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Blood pressure genes found in the human kidney

Friday May 7th 2021

Scientists have discovered 179 kidney genes that are responsible for high blood pressure - about 80% of which have never been associated with hypertension before, it was announced last night.

The findings by the international team, led by The University of Manchester, UK, and published in Nature Genetics, provide a new understanding of the genetic predisposition to hypertension and it is hoped some of these genes can be targeted by existing medicines.

The study examined datasets of human DNA and RNA from one of the world's largest repositories of human kidney tissue-based omics and included analyses conducted at various molecular levels of kidney tissue combining together DNA, RNA and other layers from the same set of kidney tissue samples.

They also used Mendelian randomisation to screen for evidence of causal associations between thousands of variables and millions of genetic variants.

Team leader Maciej Tomaszewski, professor of cardiovascular medicine at the University of Manchester and a consultant physician, characterised how information inherited in DNA translates into genetic predisposition to high blood through changes in activity of certain kidney genes.

Senior author Professor Fadi J Charchar, from Federation University, Victoria, Australia, said: "Our studies filled an important gap in our knowledge through uncovering new genetic variants, kidney genes, molecular mechanisms and biological pathways of key relevance to genetic regulation of blood pressure and inherited susceptibility to hypertension."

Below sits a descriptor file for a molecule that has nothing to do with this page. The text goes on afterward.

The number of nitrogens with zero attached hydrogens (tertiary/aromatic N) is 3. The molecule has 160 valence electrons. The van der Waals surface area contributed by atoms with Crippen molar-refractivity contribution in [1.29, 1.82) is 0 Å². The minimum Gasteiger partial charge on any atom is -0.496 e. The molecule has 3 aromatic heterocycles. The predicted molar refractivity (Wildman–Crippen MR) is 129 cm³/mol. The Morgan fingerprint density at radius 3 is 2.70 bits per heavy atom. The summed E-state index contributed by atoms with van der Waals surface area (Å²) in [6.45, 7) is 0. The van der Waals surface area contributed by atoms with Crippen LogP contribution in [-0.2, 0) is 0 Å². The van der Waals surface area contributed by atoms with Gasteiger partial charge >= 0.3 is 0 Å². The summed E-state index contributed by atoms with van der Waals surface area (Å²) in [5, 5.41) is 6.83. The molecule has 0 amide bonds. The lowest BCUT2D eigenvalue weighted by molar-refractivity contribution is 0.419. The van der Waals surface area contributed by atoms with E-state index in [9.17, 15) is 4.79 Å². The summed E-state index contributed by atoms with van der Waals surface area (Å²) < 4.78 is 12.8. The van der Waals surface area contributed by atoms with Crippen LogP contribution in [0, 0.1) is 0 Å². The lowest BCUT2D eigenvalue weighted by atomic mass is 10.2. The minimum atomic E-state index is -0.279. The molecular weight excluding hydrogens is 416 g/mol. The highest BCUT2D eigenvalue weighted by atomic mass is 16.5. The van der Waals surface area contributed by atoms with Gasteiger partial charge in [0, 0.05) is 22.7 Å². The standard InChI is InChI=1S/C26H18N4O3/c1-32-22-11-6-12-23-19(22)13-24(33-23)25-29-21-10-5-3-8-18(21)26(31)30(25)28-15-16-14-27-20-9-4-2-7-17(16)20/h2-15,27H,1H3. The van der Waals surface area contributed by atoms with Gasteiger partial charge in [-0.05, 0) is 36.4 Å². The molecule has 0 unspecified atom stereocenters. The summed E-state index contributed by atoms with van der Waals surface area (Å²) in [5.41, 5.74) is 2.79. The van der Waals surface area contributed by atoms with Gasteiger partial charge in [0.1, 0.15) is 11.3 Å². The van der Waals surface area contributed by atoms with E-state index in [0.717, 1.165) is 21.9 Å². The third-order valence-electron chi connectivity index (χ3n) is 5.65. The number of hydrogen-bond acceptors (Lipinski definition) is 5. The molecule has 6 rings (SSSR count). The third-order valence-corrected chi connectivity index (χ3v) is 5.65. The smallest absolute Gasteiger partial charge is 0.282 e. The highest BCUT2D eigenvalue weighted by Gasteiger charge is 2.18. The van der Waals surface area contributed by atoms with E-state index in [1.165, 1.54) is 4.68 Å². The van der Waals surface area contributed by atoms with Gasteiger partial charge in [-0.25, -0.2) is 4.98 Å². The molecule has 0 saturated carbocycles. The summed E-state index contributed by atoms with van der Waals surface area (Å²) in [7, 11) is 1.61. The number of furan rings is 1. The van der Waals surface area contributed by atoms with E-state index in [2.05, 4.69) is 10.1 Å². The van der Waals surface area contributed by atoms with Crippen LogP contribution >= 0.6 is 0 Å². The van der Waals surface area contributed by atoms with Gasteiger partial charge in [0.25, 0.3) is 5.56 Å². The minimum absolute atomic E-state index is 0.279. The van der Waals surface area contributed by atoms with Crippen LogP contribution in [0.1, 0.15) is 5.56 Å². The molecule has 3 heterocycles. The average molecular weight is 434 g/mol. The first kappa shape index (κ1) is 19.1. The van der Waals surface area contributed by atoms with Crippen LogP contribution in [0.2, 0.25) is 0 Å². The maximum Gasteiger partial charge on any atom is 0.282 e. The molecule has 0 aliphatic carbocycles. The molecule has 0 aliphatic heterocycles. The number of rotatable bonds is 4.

Professor James Leiper, associate medical director at the British Heart Foundation, which supported the research, said: "We have known for many years that the kidney is a major regulator of blood pressure, but our understanding of precisely how the kidney controls blood pressure is incomplete.

"The identification of this large set of genes that appear to directly affect blood pressure fills in an important missing piece of that puzzle. The researchers have also found a subset of these genes that are a potential new target for the treatment of hypertension.

"This is important because many people taking existing medications still struggle to control their blood pressure. If doctors have more tools to work with then it will help stop thousands of lives being lost each year from this potentially preventable condition."

Professor Jeremy Hughes from Kidney Research UK, which also supported the research, added: "This innovative study harnesses the power of a kidney tissue biobank and state-of-the-art genetic analysis to identify novel genes that link the kidney to high blood pressure. We hope this new knowledge will eventually lead to new treatments that benefit kidney patients."

Uncovering genetic mechanisms of hypertension through multi-omic analysis of the kidney. Nature Genetics 6 May 2021.

Tags: Genetics | Heart Health | Internal Medicine | UK News | World Health

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